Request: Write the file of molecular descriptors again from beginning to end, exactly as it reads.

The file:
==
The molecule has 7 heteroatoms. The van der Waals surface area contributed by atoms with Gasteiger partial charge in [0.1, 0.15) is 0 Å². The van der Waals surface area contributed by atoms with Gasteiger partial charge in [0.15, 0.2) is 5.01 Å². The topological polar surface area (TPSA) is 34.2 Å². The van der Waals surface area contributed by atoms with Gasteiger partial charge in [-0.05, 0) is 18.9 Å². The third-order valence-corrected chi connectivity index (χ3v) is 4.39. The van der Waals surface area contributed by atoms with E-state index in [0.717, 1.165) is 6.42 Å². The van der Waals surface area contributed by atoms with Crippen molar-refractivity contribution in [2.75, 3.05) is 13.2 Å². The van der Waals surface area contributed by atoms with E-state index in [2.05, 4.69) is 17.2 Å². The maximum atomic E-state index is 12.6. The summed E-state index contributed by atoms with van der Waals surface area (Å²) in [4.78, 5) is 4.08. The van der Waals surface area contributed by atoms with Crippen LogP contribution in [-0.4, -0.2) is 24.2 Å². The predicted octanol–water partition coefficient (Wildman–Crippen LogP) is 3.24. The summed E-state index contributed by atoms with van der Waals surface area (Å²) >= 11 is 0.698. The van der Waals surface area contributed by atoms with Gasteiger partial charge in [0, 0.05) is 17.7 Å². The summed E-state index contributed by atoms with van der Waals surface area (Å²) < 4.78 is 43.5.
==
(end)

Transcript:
The molecule has 7 heteroatoms. The van der Waals surface area contributed by atoms with Gasteiger partial charge in [0.1, 0.15) is 0 Å². The van der Waals surface area contributed by atoms with Gasteiger partial charge in [0.15, 0.2) is 5.01 Å². The topological polar surface area (TPSA) is 34.2 Å². The van der Waals surface area contributed by atoms with Gasteiger partial charge in [-0.05, 0) is 18.9 Å². The third-order valence-corrected chi connectivity index (χ3v) is 4.39. The van der Waals surface area contributed by atoms with E-state index in [0.717, 1.165) is 6.42 Å². The van der Waals surface area contributed by atoms with Crippen molar-refractivity contribution in [2.75, 3.05) is 13.2 Å². The van der Waals surface area contributed by atoms with E-state index in [2.05, 4.69) is 17.2 Å². The maximum atomic E-state index is 12.6. The summed E-state index contributed by atoms with van der Waals surface area (Å²) in [4.78, 5) is 4.08. The van der Waals surface area contributed by atoms with Crippen LogP contribution in [-0.4, -0.2) is 24.2 Å². The predicted octanol–water partition coefficient (Wildman–Crippen LogP) is 3.24. The summed E-state index contributed by atoms with van der Waals surface area (Å²) >= 11 is 0.698. The van der Waals surface area contributed by atoms with Gasteiger partial charge in [0, 0.05) is 17.7 Å². The summed E-state index contributed by atoms with van der Waals surface area (Å²) < 4.78 is 43.5.